Meningitis Awareness Week 2019

An annual international event to raise awareness about meningitis

This year Meningitis Awareness Week is from Monday 16 September until Sunday 22 September.

Every year we focus on a different aspect of the disease.  For Meningitis Awareness Week 2019 we're focusing on support for people affected by meningitis.

“Meningitis is the deadly disease which robbed me of my only child.” - Edwina Gray, Paisley

What does “meningitis” mean to you?

That’s the question we’re asking this Meningitis Awareness Week to help raise awareness of the improvements in prevention, diagnosis, treatment, support and aftercare needed to defeat meningitis.

We hope you will share what meningitis means to you by taking a photograph with one of our banners and using social media to highlight your experience. I know this may be painful for some people, so we understand if you are not able to take part, but we want as many people to share their experience as possible so that governments give meningitis the prioritisation that it deserves.

Everyone experiences meningitis and septicaemia differently, so everyone will have a different answer. Here are some of the things people have told us that meningitis “is” to them…

  • “…devastating.”
  • “… life-changing.”
  • “…defeatable.”
  • “…preventable.”
     

Below, you can download your ‘MeningitIS…’ placard. We’d be very grateful if you could take a photograph or video of you holding up this placard, and sharing it, accompanied with a short message of what meningitis “is” to you. You can do this by:

  • Tweeting your photo and message, tagging @M_R_F and using the hashtag #MAW2019
  • Uploading your photo and message to Instagram, tagging @meningitis_research and using the hashtag #MAW2019
  • Sharing your photograph on Facebook and in a message to us on our Facebook page (as we may not see it on your Facebook page)
  • Emailing your photo and message to hollye@meningitis.org
     

You could even film a short video instead, if you prefer, and send it in via any of the above channels.

MeningitIS - Aqua on White
MeningitIS - White on Aqua
MeningitIS - White on Purple

Meningitis is ....

- “…the reason my daughter is not staring university this month, please get yourself vaccinated.” – Oliver Kelly

- “…yucky because it made me very poorly and I had to loose my arms and legs” – Harmonie-Rose Hall

“…something that can happen to us all, it invades every part of a persons life and leaves nothing unharmed be that temporary or permanent. It impacts family and friends and tests all those relationships to breaking.” – Lesley Hart

Most people don’t know about the costs of meningitis to people and health service, says our report for Meningitis Awareness Week.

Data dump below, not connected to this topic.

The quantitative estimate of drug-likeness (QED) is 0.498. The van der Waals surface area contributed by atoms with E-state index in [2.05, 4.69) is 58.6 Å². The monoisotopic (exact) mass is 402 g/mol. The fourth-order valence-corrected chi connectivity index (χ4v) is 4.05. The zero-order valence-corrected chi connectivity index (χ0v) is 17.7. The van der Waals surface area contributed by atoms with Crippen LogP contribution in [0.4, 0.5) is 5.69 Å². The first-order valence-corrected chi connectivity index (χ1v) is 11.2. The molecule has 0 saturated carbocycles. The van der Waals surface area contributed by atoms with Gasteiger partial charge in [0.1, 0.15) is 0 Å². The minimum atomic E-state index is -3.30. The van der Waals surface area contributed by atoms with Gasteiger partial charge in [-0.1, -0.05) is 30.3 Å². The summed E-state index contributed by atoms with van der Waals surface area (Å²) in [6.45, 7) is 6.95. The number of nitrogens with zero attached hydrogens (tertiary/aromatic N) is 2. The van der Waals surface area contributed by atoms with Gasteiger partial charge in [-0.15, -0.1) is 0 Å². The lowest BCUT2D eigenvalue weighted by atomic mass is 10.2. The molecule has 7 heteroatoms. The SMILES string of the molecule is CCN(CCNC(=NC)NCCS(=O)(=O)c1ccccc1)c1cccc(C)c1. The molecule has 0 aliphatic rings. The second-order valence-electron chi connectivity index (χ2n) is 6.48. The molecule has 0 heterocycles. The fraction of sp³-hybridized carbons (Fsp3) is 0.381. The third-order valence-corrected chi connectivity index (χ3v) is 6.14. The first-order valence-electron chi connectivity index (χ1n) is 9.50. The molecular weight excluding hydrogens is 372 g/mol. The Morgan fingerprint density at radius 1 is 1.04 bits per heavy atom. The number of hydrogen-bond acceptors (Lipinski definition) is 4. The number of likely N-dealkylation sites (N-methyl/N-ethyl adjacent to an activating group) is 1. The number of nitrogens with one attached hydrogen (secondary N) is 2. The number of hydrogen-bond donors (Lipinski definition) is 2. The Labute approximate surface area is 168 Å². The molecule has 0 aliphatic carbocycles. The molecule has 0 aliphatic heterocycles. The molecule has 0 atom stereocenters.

The new report finds although many know that meningitis can kill, the majority don’t know that meningitis can leave survivors with severe and lifelong health consequences.

The report comes as vaccine coverage in babies under one year old has declined.

To support the release of the report, for Meningitis Awareness Week, members of the chairty are standing up and telling the media about the cost of meningitis to their families.

A.

Edwina Gray, lost her only daughter Jennifer (pictured) to the disease three years ago and supports Meningitis Research Foundation’s (MRF’s) campaign for greater awareness about the disease.  Edwina wants others to be more aware of the signs, symptoms and potential consequences.

Edwina Gray, from Paisley, understands how devastating meningitis can be as the disease cost her only child’s life. Edwina’s daughter Jennifer came home early from a night out as she felt sick in April 2016, but thought that she had a bug. The following morning she complained of headache and sore limbs.

After her parents phoned health services and took her to Royal Alexandra Hospital she quickly deteriorated and was put in an induced coma and she died two days later.

Edwina says:  “Meningitis is the deadly disease which robbed me of my only child.  The loss of my daughter has caused myself and my husband inexplicable pain.”

“We have been traumatised by the event and feel that we were helpless to intervene and prevent our daughter’s death due to the rapid progress of this disease and the symptoms being very similar to less serious conditions.”

“We want greater awareness of the symptoms and signs, and what meningitis can do to people and their families.  We want there to be a vaccine available to all which will prevent what happened to Jennifer happening to anyone else.”

A.